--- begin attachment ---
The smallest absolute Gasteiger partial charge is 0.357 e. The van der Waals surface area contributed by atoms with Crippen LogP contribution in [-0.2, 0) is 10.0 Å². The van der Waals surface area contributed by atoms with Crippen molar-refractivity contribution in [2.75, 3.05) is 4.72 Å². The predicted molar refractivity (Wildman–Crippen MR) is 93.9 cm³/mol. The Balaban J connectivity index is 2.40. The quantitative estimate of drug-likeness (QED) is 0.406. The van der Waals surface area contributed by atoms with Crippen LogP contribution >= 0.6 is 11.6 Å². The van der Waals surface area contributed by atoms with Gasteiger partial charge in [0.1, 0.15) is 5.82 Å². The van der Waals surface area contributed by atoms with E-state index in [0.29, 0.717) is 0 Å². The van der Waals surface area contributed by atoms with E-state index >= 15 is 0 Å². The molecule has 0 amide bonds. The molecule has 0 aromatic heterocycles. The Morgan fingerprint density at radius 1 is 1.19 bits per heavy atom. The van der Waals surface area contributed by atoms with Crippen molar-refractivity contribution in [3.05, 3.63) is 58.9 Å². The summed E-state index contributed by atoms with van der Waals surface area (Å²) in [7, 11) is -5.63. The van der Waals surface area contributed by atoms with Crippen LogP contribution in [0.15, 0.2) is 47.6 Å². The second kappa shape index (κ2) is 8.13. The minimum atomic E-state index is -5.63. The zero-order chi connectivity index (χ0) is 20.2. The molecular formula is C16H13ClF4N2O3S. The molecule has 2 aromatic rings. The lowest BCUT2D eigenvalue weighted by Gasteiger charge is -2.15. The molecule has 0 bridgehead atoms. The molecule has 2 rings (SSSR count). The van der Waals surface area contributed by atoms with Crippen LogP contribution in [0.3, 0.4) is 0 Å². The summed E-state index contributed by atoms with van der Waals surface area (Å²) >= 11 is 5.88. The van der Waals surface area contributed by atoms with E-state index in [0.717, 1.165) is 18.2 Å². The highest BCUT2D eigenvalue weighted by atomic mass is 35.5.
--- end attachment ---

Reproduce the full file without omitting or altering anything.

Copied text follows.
The smallest absolute Gasteiger partial charge is 0.357 e. The van der Waals surface area contributed by atoms with Crippen LogP contribution in [-0.2, 0) is 10.0 Å². The van der Waals surface area contributed by atoms with Crippen molar-refractivity contribution in [2.75, 3.05) is 4.72 Å². The predicted molar refractivity (Wildman–Crippen MR) is 93.9 cm³/mol. The Balaban J connectivity index is 2.40. The quantitative estimate of drug-likeness (QED) is 0.406. The van der Waals surface area contributed by atoms with Crippen LogP contribution >= 0.6 is 11.6 Å². The van der Waals surface area contributed by atoms with Gasteiger partial charge in [0.1, 0.15) is 5.82 Å². The van der Waals surface area contributed by atoms with E-state index in [0.29, 0.717) is 0 Å². The van der Waals surface area contributed by atoms with E-state index >= 15 is 0 Å². The molecule has 0 amide bonds. The molecule has 0 aromatic heterocycles. The Morgan fingerprint density at radius 1 is 1.19 bits per heavy atom. The van der Waals surface area contributed by atoms with Crippen molar-refractivity contribution in [3.05, 3.63) is 58.9 Å². The summed E-state index contributed by atoms with van der Waals surface area (Å²) in [7, 11) is -5.63. The van der Waals surface area contributed by atoms with Crippen LogP contribution in [0.15, 0.2) is 47.6 Å². The second kappa shape index (κ2) is 8.13. The minimum atomic E-state index is -5.63. The zero-order chi connectivity index (χ0) is 20.2. The molecular formula is C16H13ClF4N2O3S. The molecule has 2 aromatic rings. The lowest BCUT2D eigenvalue weighted by Gasteiger charge is -2.15. The molecule has 0 bridgehead atoms. The molecule has 2 rings (SSSR count). The van der Waals surface area contributed by atoms with Crippen LogP contribution in [0.3, 0.4) is 0 Å². The summed E-state index contributed by atoms with van der Waals surface area (Å²) >= 11 is 5.88. The van der Waals surface area contributed by atoms with E-state index in [0.717, 1.165) is 18.2 Å². The highest BCUT2D eigenvalue weighted by atomic mass is 35.5.